Women’s right includes the following:
- The right to bodily integrity
- Right to vote
- Right to enter into legal contract
- Equal right in the family
- Right to own property
- Right to education
For the purpose of this piece, I shall only narrow myself to the Right of Women to own property.
FEMALE MEMBERS AND FAMILY PROPERTY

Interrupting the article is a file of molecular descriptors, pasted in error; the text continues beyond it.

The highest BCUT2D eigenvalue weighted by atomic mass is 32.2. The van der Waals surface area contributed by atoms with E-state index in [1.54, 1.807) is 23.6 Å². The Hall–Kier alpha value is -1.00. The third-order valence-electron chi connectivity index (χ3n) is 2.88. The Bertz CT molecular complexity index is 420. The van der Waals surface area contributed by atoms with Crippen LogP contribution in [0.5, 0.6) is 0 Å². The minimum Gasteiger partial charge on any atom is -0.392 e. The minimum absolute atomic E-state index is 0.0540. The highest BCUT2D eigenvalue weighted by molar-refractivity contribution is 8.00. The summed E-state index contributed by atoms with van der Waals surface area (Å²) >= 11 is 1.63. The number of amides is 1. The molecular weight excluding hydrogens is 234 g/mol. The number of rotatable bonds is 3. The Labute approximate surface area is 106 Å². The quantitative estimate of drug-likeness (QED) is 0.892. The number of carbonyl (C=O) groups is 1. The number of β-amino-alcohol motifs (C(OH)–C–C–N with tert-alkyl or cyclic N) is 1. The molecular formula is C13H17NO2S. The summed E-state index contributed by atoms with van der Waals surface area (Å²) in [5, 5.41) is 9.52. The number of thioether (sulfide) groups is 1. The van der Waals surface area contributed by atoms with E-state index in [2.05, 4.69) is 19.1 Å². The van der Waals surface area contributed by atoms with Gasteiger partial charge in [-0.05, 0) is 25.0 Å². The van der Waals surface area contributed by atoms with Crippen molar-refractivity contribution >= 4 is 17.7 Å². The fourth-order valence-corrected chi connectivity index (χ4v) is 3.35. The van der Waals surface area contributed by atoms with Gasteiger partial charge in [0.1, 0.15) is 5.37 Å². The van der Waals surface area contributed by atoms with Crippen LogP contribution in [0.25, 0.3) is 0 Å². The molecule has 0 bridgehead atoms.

No part of family ownership of land has generated controversy, obfuscation and Miasma like the patrimonial right of women. The term family for the purpose of family ownership of property is restrictive and narrow. In the decided case of Coker V coker. The court defined family to refer to the children of a man that will inherit his property after his death. This definition excludes the widow of the late man.Also in Ezekwe V Onyema, family property was defined by the court of appeal as property which devolves from father to children and grandchildren under native law and custom.The definition given above about family for the purpose of inheritance exclude widows, it only recognized only male children that will inherit his property after death. The rule stopping women from inheriting appears stronger and rigid in certain sections of the country. The court in Chinweze V Mazi held that the interest of a wife in the property of their deceased husband is basically a life interest. In Nnezeanya V. Okagbue, the court held that although widows are normally given living apartment, they couldn’t as a rule inherit their husband’s land. This rule appears ubiquitous in various communities in Nigeria. While in most parts of Nigeria, the children of the founder succeeds the founder if he died intestate (without a will) in a community in Benue state, Otukpo to be precise, a man’s brother succeed him upon his death, while the wife is an object of inheritance by the brother too. In some of the societies, not only the widows are discriminated against, the daughters are discriminated also. They could only aspire to the position of principal members as they often times told bluntly that they can never be heads of families.